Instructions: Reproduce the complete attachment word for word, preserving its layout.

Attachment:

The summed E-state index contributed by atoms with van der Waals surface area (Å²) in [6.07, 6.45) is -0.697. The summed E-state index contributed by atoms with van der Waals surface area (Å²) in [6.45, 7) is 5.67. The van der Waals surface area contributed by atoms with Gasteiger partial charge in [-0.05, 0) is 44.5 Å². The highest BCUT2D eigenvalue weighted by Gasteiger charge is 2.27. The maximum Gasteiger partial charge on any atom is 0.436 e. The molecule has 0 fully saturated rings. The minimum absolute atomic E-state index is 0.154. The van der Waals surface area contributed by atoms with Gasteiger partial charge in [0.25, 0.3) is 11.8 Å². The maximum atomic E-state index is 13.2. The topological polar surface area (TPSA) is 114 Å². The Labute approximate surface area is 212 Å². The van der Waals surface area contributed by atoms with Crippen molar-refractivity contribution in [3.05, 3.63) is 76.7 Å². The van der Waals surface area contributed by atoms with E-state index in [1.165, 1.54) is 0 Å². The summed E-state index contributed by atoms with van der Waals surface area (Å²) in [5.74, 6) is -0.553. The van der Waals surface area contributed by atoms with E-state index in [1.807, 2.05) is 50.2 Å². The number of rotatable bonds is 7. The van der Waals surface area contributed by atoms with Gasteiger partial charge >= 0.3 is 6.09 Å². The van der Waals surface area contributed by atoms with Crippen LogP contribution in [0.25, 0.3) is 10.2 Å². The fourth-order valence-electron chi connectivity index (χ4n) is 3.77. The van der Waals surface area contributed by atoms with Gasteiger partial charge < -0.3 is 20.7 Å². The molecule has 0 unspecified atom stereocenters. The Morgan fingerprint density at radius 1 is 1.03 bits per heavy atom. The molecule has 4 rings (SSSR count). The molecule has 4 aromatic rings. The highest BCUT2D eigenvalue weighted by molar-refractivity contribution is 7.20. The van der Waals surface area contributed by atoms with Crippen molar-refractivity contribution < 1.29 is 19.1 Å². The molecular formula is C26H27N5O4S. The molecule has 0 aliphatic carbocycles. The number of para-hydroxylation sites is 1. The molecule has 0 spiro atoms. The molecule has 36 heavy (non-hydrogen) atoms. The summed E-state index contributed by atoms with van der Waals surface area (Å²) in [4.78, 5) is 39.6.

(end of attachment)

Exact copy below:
The summed E-state index contributed by atoms with van der Waals surface area (Å²) in [6.07, 6.45) is -0.697. The summed E-state index contributed by atoms with van der Waals surface area (Å²) in [6.45, 7) is 5.67. The van der Waals surface area contributed by atoms with Gasteiger partial charge in [-0.05, 0) is 44.5 Å². The highest BCUT2D eigenvalue weighted by Gasteiger charge is 2.27. The maximum Gasteiger partial charge on any atom is 0.436 e. The molecule has 0 fully saturated rings. The minimum absolute atomic E-state index is 0.154. The van der Waals surface area contributed by atoms with Gasteiger partial charge in [0.25, 0.3) is 11.8 Å². The maximum atomic E-state index is 13.2. The topological polar surface area (TPSA) is 114 Å². The Labute approximate surface area is 212 Å². The van der Waals surface area contributed by atoms with Crippen molar-refractivity contribution in [3.05, 3.63) is 76.7 Å². The van der Waals surface area contributed by atoms with E-state index in [1.165, 1.54) is 0 Å². The summed E-state index contributed by atoms with van der Waals surface area (Å²) in [5.74, 6) is -0.553. The van der Waals surface area contributed by atoms with E-state index in [1.807, 2.05) is 50.2 Å². The number of rotatable bonds is 7. The van der Waals surface area contributed by atoms with Gasteiger partial charge >= 0.3 is 6.09 Å². The van der Waals surface area contributed by atoms with Crippen LogP contribution in [0.25, 0.3) is 10.2 Å². The fourth-order valence-electron chi connectivity index (χ4n) is 3.77. The van der Waals surface area contributed by atoms with Gasteiger partial charge < -0.3 is 20.7 Å². The molecule has 0 unspecified atom stereocenters. The Morgan fingerprint density at radius 1 is 1.03 bits per heavy atom. The molecule has 4 rings (SSSR count). The molecule has 4 aromatic rings. The highest BCUT2D eigenvalue weighted by molar-refractivity contribution is 7.20. The van der Waals surface area contributed by atoms with Crippen molar-refractivity contribution < 1.29 is 19.1 Å². The molecular formula is C26H27N5O4S. The molecule has 0 aliphatic carbocycles. The number of para-hydroxylation sites is 1. The molecule has 0 spiro atoms. The molecule has 36 heavy (non-hydrogen) atoms. The summed E-state index contributed by atoms with van der Waals surface area (Å²) in [4.78, 5) is 39.6.